It sounds a lot like Hitchcock, and there's a good reason for that. Adapted from a mystery novel by Seicho Matsumoto for director Yoshitaro Nomura, Zero Focus is one of several successful collaborations between the two that draw on Western-style technique to approximate the same atmosphere of suspense and danger for which Hitchcock was by that time already well known. That's not to say that Zero Focus is in any way a knock-off; Nomura had his own technique, and it was a good one. But the comparison serves to show how many of Zero Focus's devices - the mouse-trap plot, the slow reveal, our heroine's voyage from innocence to revelation - are familiar to moviegoers as Hitchcock's stock in trade.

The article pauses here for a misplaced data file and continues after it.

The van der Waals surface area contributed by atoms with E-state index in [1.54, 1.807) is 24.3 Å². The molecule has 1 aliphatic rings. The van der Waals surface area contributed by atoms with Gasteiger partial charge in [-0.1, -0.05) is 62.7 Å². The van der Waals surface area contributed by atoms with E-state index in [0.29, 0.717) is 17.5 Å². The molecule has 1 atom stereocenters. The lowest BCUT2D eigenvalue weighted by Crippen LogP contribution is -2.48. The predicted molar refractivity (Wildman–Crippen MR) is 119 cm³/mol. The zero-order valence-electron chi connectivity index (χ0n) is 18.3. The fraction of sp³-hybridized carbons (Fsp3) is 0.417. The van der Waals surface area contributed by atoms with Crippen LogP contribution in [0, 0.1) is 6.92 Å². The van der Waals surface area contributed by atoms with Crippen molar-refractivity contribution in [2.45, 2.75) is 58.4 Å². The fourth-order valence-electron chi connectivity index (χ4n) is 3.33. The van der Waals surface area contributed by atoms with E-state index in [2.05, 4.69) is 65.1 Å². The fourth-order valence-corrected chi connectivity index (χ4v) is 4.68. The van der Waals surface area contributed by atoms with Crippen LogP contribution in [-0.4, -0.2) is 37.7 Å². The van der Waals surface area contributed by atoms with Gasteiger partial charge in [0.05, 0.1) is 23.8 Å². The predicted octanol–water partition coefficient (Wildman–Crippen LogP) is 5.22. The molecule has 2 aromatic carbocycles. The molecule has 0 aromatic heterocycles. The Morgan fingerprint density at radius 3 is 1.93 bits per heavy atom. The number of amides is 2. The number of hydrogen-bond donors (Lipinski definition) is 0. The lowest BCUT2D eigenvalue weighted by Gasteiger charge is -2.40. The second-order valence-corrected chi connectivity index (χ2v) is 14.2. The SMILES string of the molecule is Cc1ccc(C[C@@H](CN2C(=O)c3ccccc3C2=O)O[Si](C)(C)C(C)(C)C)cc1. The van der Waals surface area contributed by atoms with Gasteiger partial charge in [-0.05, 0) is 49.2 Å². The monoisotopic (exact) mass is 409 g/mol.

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Ozu plops his camera down in each scene and never moves it, giving us a directorial simplicity and stuffiness that melds beautifully with the vitriol on screen. It's just like Japan: All smiles on faces but turmoil in the gut. This allegory about appearances and attitudes is simply too rich to miss.
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